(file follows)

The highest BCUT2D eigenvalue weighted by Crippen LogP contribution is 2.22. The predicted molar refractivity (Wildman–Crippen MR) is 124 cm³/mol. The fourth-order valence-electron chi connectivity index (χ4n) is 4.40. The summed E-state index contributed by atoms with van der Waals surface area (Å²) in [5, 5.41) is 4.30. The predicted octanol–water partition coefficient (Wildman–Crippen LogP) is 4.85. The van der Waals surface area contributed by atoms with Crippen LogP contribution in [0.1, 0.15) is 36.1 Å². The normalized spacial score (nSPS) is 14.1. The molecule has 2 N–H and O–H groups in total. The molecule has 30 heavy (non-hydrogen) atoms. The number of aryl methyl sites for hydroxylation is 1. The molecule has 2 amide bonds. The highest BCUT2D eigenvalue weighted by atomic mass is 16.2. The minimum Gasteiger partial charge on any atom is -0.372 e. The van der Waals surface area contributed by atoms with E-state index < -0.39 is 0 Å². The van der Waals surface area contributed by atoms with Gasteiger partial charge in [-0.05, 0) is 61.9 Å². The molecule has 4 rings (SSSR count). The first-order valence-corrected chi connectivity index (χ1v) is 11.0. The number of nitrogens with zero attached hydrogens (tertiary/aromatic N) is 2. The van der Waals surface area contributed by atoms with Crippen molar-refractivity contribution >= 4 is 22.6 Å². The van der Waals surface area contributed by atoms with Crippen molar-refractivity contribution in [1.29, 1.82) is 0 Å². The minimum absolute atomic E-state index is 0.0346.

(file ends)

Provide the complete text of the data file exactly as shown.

The highest BCUT2D eigenvalue weighted by Crippen LogP contribution is 2.22. The predicted molar refractivity (Wildman–Crippen MR) is 124 cm³/mol. The fourth-order valence-electron chi connectivity index (χ4n) is 4.40. The summed E-state index contributed by atoms with van der Waals surface area (Å²) in [5, 5.41) is 4.30. The predicted octanol–water partition coefficient (Wildman–Crippen LogP) is 4.85. The van der Waals surface area contributed by atoms with Crippen LogP contribution in [0.1, 0.15) is 36.1 Å². The normalized spacial score (nSPS) is 14.1. The molecule has 2 N–H and O–H groups in total. The molecule has 30 heavy (non-hydrogen) atoms. The number of aryl methyl sites for hydroxylation is 1. The molecule has 2 amide bonds. The highest BCUT2D eigenvalue weighted by atomic mass is 16.2. The minimum Gasteiger partial charge on any atom is -0.372 e. The van der Waals surface area contributed by atoms with E-state index < -0.39 is 0 Å². The van der Waals surface area contributed by atoms with Gasteiger partial charge in [-0.05, 0) is 61.9 Å². The molecule has 4 rings (SSSR count). The first-order valence-corrected chi connectivity index (χ1v) is 11.0. The number of nitrogens with zero attached hydrogens (tertiary/aromatic N) is 2. The van der Waals surface area contributed by atoms with Crippen molar-refractivity contribution >= 4 is 22.6 Å². The van der Waals surface area contributed by atoms with Crippen molar-refractivity contribution in [1.29, 1.82) is 0 Å². The minimum absolute atomic E-state index is 0.0346.